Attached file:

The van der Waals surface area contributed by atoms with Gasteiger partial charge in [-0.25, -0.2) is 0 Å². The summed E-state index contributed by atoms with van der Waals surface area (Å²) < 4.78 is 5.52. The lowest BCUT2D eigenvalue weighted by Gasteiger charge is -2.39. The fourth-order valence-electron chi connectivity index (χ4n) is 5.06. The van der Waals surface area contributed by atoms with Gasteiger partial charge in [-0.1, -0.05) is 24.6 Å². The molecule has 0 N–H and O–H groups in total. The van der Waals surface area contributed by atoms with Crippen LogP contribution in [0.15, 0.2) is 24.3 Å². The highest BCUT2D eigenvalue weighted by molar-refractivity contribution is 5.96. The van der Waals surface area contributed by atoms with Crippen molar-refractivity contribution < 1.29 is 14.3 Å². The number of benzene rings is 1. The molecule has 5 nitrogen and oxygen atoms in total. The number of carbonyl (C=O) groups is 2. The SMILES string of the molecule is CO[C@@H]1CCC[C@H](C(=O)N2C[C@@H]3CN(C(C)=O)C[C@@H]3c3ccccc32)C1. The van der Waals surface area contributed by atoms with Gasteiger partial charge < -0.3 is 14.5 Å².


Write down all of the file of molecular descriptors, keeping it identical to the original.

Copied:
The van der Waals surface area contributed by atoms with Gasteiger partial charge in [-0.25, -0.2) is 0 Å². The summed E-state index contributed by atoms with van der Waals surface area (Å²) < 4.78 is 5.52. The lowest BCUT2D eigenvalue weighted by Gasteiger charge is -2.39. The fourth-order valence-electron chi connectivity index (χ4n) is 5.06. The van der Waals surface area contributed by atoms with Gasteiger partial charge in [-0.1, -0.05) is 24.6 Å². The molecule has 0 N–H and O–H groups in total. The van der Waals surface area contributed by atoms with Crippen LogP contribution in [0.15, 0.2) is 24.3 Å². The highest BCUT2D eigenvalue weighted by molar-refractivity contribution is 5.96. The van der Waals surface area contributed by atoms with Crippen molar-refractivity contribution < 1.29 is 14.3 Å². The number of benzene rings is 1. The molecule has 5 nitrogen and oxygen atoms in total. The number of carbonyl (C=O) groups is 2. The SMILES string of the molecule is CO[C@@H]1CCC[C@H](C(=O)N2C[C@@H]3CN(C(C)=O)C[C@@H]3c3ccccc32)C1. The van der Waals surface area contributed by atoms with Gasteiger partial charge < -0.3 is 14.5 Å².